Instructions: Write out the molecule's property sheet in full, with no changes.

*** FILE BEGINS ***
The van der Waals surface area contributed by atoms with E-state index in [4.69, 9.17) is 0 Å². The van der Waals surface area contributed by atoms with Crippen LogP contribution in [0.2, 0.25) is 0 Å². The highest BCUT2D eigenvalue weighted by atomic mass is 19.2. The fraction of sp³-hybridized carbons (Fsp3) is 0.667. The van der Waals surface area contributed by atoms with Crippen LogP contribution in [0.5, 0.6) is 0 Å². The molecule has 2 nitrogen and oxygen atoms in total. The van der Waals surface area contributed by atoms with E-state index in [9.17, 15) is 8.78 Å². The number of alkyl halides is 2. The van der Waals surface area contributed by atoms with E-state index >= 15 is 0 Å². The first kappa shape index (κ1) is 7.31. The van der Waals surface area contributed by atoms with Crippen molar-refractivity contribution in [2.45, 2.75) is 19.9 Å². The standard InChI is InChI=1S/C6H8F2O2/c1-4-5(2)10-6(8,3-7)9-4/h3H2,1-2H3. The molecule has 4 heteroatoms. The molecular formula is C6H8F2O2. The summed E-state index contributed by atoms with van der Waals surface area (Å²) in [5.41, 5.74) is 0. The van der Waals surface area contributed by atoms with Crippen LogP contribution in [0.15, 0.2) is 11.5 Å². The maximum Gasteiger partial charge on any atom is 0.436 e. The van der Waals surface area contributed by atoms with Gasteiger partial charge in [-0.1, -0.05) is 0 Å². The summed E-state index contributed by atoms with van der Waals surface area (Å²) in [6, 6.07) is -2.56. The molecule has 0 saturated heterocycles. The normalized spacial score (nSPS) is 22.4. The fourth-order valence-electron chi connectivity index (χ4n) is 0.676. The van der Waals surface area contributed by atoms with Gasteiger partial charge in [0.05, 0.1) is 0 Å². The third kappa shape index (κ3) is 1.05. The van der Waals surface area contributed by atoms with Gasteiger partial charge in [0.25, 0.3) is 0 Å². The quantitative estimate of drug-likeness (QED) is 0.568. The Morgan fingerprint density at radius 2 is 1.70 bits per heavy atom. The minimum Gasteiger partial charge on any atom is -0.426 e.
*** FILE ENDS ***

The van der Waals surface area contributed by atoms with E-state index in [4.69, 9.17) is 0 Å². The van der Waals surface area contributed by atoms with Crippen LogP contribution in [0.2, 0.25) is 0 Å². The highest BCUT2D eigenvalue weighted by atomic mass is 19.2. The fraction of sp³-hybridized carbons (Fsp3) is 0.667. The van der Waals surface area contributed by atoms with Crippen LogP contribution in [0.5, 0.6) is 0 Å². The molecule has 2 nitrogen and oxygen atoms in total. The van der Waals surface area contributed by atoms with E-state index in [9.17, 15) is 8.78 Å². The number of alkyl halides is 2. The van der Waals surface area contributed by atoms with E-state index >= 15 is 0 Å². The first kappa shape index (κ1) is 7.31. The van der Waals surface area contributed by atoms with Crippen molar-refractivity contribution in [2.45, 2.75) is 19.9 Å². The standard InChI is InChI=1S/C6H8F2O2/c1-4-5(2)10-6(8,3-7)9-4/h3H2,1-2H3. The molecule has 4 heteroatoms. The molecular formula is C6H8F2O2. The summed E-state index contributed by atoms with van der Waals surface area (Å²) in [5.41, 5.74) is 0. The van der Waals surface area contributed by atoms with Crippen LogP contribution in [0.15, 0.2) is 11.5 Å². The maximum Gasteiger partial charge on any atom is 0.436 e. The van der Waals surface area contributed by atoms with Gasteiger partial charge in [-0.1, -0.05) is 0 Å². The summed E-state index contributed by atoms with van der Waals surface area (Å²) in [6, 6.07) is -2.56. The molecule has 0 saturated heterocycles. The normalized spacial score (nSPS) is 22.4. The fourth-order valence-electron chi connectivity index (χ4n) is 0.676. The van der Waals surface area contributed by atoms with Gasteiger partial charge in [0.05, 0.1) is 0 Å². The third kappa shape index (κ3) is 1.05. The van der Waals surface area contributed by atoms with Gasteiger partial charge in [0.25, 0.3) is 0 Å². The quantitative estimate of drug-likeness (QED) is 0.568. The Morgan fingerprint density at radius 2 is 1.70 bits per heavy atom. The minimum Gasteiger partial charge on any atom is -0.426 e.